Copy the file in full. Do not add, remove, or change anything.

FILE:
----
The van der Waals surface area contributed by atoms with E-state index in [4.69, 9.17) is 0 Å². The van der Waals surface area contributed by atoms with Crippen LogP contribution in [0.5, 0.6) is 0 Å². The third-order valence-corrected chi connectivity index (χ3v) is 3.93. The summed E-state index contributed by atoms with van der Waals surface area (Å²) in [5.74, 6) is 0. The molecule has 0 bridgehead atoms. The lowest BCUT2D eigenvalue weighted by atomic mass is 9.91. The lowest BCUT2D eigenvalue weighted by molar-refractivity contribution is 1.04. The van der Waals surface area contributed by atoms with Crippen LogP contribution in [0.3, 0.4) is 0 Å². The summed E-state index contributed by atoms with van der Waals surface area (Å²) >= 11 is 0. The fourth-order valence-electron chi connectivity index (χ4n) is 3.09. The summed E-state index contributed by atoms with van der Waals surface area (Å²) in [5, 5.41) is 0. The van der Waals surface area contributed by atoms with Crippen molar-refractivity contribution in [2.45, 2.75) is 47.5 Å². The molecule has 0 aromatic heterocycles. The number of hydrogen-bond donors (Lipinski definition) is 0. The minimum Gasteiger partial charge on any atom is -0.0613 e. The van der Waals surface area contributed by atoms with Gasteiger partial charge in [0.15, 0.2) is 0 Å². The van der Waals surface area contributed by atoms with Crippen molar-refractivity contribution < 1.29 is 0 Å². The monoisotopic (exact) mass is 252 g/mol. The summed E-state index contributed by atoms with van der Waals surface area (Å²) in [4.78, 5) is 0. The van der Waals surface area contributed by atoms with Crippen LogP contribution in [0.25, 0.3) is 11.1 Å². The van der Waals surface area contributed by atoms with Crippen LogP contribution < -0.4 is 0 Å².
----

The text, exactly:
The van der Waals surface area contributed by atoms with E-state index in [4.69, 9.17) is 0 Å². The van der Waals surface area contributed by atoms with Crippen LogP contribution in [0.5, 0.6) is 0 Å². The third-order valence-corrected chi connectivity index (χ3v) is 3.93. The summed E-state index contributed by atoms with van der Waals surface area (Å²) in [5.74, 6) is 0. The molecule has 0 bridgehead atoms. The lowest BCUT2D eigenvalue weighted by atomic mass is 9.91. The lowest BCUT2D eigenvalue weighted by molar-refractivity contribution is 1.04. The van der Waals surface area contributed by atoms with Crippen LogP contribution in [0.3, 0.4) is 0 Å². The summed E-state index contributed by atoms with van der Waals surface area (Å²) >= 11 is 0. The fourth-order valence-electron chi connectivity index (χ4n) is 3.09. The summed E-state index contributed by atoms with van der Waals surface area (Å²) in [5, 5.41) is 0. The van der Waals surface area contributed by atoms with Crippen molar-refractivity contribution in [2.45, 2.75) is 47.5 Å². The molecule has 0 aromatic heterocycles. The number of hydrogen-bond donors (Lipinski definition) is 0. The minimum Gasteiger partial charge on any atom is -0.0613 e. The van der Waals surface area contributed by atoms with Gasteiger partial charge in [0.15, 0.2) is 0 Å². The van der Waals surface area contributed by atoms with Crippen molar-refractivity contribution < 1.29 is 0 Å². The monoisotopic (exact) mass is 252 g/mol. The summed E-state index contributed by atoms with van der Waals surface area (Å²) in [4.78, 5) is 0. The van der Waals surface area contributed by atoms with Crippen LogP contribution in [0.25, 0.3) is 11.1 Å². The van der Waals surface area contributed by atoms with Crippen LogP contribution < -0.4 is 0 Å².